Scientists at the Canadian Light Source in Saskatoon are reaching out to the Middle East in an effort to get a new synchrotron in that region operating to its fullest potential.

Earlier this month, the Jordan-based synchrotron opened to much fanfare. The work involves scientists from Pakistan, Cyprus, Egypt, Iran, Israel, the Palestinian Authority and Turkey.  

Canadian Light Source CEO Rob Lamb and senior strategist Rob Norris find it amazing that so many countries that are sometimes on the opposite side of the political spectrum could find common ground here.

"It's a very interesting view of how science sort of transcends some of the other issues in that part of the world," Lamb told CBC Radio's Saskatoon Morning.

Rob Norris

Rob Norris, senior strategist at the Canadian Light Source, says working with scientists in the Middle East may create business opportunities for experts here in Canada. (CBC)

Norris added, "This really enables Canadians to play a bit of a catalytic role, help to bring those scientists together to the table no matter where they are from in the region to focus on doing great science."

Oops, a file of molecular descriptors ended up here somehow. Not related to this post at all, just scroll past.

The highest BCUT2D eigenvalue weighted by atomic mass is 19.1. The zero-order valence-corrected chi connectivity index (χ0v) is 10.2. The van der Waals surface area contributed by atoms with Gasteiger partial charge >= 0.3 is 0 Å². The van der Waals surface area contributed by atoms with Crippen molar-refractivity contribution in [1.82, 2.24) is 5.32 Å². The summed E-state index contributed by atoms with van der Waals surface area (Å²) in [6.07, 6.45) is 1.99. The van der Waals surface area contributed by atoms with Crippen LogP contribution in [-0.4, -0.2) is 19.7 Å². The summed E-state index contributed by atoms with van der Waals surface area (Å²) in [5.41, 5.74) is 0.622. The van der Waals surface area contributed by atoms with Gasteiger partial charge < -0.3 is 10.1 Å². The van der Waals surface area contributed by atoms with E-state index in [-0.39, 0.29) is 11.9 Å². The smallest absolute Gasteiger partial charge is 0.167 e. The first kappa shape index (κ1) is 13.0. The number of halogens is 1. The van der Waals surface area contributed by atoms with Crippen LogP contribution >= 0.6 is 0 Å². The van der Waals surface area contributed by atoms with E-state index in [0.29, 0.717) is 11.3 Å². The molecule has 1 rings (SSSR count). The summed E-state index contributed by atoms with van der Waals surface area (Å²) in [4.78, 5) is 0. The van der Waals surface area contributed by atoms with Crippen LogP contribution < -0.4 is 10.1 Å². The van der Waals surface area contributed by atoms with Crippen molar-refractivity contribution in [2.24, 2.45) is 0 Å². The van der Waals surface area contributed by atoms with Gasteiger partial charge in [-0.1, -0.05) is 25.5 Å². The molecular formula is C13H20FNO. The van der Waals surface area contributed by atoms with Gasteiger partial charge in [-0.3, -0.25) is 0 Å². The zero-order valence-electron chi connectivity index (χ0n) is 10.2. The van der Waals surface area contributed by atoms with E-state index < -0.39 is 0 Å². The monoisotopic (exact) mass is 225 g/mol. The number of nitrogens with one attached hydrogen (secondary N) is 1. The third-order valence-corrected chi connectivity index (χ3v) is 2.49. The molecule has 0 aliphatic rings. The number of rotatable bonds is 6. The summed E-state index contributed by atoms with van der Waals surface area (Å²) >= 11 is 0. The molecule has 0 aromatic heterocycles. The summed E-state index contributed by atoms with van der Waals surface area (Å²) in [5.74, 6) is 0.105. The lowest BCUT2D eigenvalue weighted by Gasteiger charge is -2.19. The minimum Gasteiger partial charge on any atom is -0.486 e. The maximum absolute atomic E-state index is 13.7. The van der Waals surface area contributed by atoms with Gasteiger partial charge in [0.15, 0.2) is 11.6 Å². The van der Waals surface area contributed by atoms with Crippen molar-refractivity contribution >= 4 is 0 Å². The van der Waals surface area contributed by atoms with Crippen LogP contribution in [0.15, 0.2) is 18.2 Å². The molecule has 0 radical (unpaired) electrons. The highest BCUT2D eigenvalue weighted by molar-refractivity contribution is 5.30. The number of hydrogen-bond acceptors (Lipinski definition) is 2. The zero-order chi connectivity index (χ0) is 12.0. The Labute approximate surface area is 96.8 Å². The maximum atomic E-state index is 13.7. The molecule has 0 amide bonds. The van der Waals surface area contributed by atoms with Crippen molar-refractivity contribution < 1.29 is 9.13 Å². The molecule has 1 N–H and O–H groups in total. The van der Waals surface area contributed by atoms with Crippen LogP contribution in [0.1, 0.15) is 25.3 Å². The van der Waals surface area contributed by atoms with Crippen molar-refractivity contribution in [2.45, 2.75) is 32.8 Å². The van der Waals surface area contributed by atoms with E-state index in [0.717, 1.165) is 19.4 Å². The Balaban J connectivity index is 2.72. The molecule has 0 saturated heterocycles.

Lamb said many people in the region are excited about the work that may be done at the new synchrotron examining the Dead Sea Scrolls, texts that are considered to be of great historical, religious and linguistic significance.  

"Where the synchrotron is built, this is literally within about 100 kilometres of where they discovered these things," he said.

However, just like here in Saskatoon, the synchrotron in Jordan will be used mostly to try to advance areas of agriculture and health. 

For Norris, getting involved in working with the new synchrotron in the Middle East may also open up new business opportunities for companies with experience here.

With files from CBC Radio's Saskatoon Morning